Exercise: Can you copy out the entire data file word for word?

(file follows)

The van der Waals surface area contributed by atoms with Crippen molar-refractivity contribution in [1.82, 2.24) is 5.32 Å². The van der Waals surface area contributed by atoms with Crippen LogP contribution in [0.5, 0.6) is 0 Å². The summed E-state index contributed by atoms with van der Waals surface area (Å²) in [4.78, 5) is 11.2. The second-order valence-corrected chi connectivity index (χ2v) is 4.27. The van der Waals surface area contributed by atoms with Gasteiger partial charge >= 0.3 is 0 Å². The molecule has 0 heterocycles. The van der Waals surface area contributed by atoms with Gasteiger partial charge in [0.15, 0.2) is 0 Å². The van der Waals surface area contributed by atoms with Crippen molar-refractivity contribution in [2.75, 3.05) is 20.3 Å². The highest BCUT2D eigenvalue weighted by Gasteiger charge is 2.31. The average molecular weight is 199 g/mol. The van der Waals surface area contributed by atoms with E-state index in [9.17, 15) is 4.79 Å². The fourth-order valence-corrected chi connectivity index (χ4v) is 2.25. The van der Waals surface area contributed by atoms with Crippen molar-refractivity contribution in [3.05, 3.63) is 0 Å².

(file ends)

The van der Waals surface area contributed by atoms with Crippen molar-refractivity contribution in [1.82, 2.24) is 5.32 Å². The van der Waals surface area contributed by atoms with Crippen LogP contribution in [0.5, 0.6) is 0 Å². The summed E-state index contributed by atoms with van der Waals surface area (Å²) in [4.78, 5) is 11.2. The second-order valence-corrected chi connectivity index (χ2v) is 4.27. The van der Waals surface area contributed by atoms with Gasteiger partial charge >= 0.3 is 0 Å². The molecule has 0 heterocycles. The van der Waals surface area contributed by atoms with Gasteiger partial charge in [0.15, 0.2) is 0 Å². The van der Waals surface area contributed by atoms with Crippen molar-refractivity contribution in [2.75, 3.05) is 20.3 Å². The highest BCUT2D eigenvalue weighted by Gasteiger charge is 2.31. The average molecular weight is 199 g/mol. The van der Waals surface area contributed by atoms with E-state index in [9.17, 15) is 4.79 Å². The fourth-order valence-corrected chi connectivity index (χ4v) is 2.25. The van der Waals surface area contributed by atoms with Crippen molar-refractivity contribution in [3.05, 3.63) is 0 Å².